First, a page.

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September 30, 2013 9:07 AM Why Politicians Who Lose a Primary Can’t Win a General Election

By Seth Masket

In 2006, Senator Joe Lieberman, who had represented Connecticut’s Democrats in the Senate since 1989, lost his re-nomination bid. Activists in his party had grown tired of his alliances with the Bush administration, especially on issues related to the Iraq War, and they decided they no longer wanted him as their standard-bearer. Famously, Lieberman ran in the general election under a new party label (“Connecticut for Lieberman”) and retained his Senate seat. This feat is currently only possible in three states: Iowa, New York, and, of course, Connecticut.

As Michael Kang points out in his article “Sore Loser Laws and Democratic Contestation” in the Georgetown Law Review, 47 states have some sort of “sore loser” law in place. In such states, those who lose a primary may not participate in the general election that year.

A group of political scientists and legal scholars (including Kang and me) spent some time discussing these laws at a panel on Thursday entitled “Do Partisan Primaries Serve the Public Interest?”, hosted by the Bipartisan Policy Center at Ohio State University. As Kang explained, these types of laws are quite clearly and unapologetically pro-party. In an era when so many laws are design to constrain parties and limit their influence in elections, sore loser laws stand out as efforts to help prop up the party system. And whereas things like high ballot signature thresholds can make it difficult for minor parties or unaffiliated candidates to access the ballot, sore loser laws are an outright ban on candidates the parties don’t like. And they really hurt the best of those candidates. As Kang argues in his article:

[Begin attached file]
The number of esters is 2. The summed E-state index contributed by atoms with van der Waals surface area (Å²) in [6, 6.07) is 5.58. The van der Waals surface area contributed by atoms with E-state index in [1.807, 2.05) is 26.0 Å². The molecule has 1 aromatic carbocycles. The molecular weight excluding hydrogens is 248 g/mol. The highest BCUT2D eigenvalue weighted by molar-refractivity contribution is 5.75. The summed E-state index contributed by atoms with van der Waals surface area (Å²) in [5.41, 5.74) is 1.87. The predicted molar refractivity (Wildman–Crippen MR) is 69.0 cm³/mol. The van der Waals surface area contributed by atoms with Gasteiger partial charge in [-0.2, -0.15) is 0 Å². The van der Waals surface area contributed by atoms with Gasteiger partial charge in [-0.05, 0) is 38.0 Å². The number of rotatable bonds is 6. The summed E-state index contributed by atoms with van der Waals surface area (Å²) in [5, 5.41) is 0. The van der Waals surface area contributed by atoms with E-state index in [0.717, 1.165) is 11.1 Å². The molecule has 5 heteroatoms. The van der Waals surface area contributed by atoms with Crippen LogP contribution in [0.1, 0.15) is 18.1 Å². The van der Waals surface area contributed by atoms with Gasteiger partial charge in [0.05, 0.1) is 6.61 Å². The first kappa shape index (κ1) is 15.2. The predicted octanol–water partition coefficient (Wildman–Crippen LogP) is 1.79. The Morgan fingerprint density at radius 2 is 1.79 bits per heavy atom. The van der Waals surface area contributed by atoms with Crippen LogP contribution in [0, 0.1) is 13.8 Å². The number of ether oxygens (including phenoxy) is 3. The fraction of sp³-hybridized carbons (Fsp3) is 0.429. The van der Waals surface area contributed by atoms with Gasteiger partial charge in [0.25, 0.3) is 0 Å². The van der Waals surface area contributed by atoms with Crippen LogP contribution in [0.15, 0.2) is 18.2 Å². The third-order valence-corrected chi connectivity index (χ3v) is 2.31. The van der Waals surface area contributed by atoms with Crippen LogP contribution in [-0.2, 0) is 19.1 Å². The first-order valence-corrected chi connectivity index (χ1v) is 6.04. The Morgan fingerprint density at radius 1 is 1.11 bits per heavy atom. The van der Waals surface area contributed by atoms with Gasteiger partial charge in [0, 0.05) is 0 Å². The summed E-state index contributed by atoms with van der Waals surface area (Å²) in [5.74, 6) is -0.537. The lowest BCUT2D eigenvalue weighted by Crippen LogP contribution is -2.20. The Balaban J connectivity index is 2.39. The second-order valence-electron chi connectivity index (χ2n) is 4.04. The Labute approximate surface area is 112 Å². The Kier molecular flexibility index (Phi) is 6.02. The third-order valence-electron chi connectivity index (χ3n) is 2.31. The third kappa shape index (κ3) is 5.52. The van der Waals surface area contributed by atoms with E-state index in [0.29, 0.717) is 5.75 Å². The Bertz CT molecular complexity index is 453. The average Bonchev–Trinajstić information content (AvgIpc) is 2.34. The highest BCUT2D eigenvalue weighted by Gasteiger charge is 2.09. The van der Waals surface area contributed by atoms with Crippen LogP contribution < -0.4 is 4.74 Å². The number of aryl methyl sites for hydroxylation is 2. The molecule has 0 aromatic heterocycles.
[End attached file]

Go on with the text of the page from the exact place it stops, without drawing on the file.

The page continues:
Sore loser laws target a pool of candidates — losing primary candidates — that is likely to be stronger than the usual array of noncontenders run by minor parties.

These are people like Lieberman, who have a strong support among the general electorate but are not loved by any particular party.

Interestingly, as Kang shows, these laws did not all crop up at once. They’ve been adopted somewhat haphazardly over the past century, with half the states adopting them since 1976.

Do such laws have an effect on the political behavior of the officeholders elected through them? In theory, they prevent the election of more moderate candidates. Politicians in sore loser states know that they need to keep their party happy or they can’t stay in office. Does this make them more partisan? Kang, working with Barry Burden and Bradley Jones, examined the ideological positions of congressional candidates across states with sore loser laws and those without them [PDF]. They found that congressional candidates are much more ideologically distant from each other in sore loser states. As they conclude, “Sore loser laws explain about 10 percent of the ideological distance between the major parties.”

Now, there’s obviously an endogeneity issue built in here — the states that don’t have sore loser laws may also be the ones that place greater value on officeholder moderation to begin with. But this strikes me as an area of the law that gets insufficient attention. Reformers are constantly looking for ways to mitigate polarization. Perhaps, as some suggested at this conference, there should be a “right to run” movement that seeks to abolish these laws. On the other hand, maybe it’s just plain fair to prevent those who already ran and lost from getting another try. Either way, this seems like a good area for discussion.

[Cross-posted at Mischiefs of Faction]

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Seth Masket is an associate professor of political science at the University of Denver.
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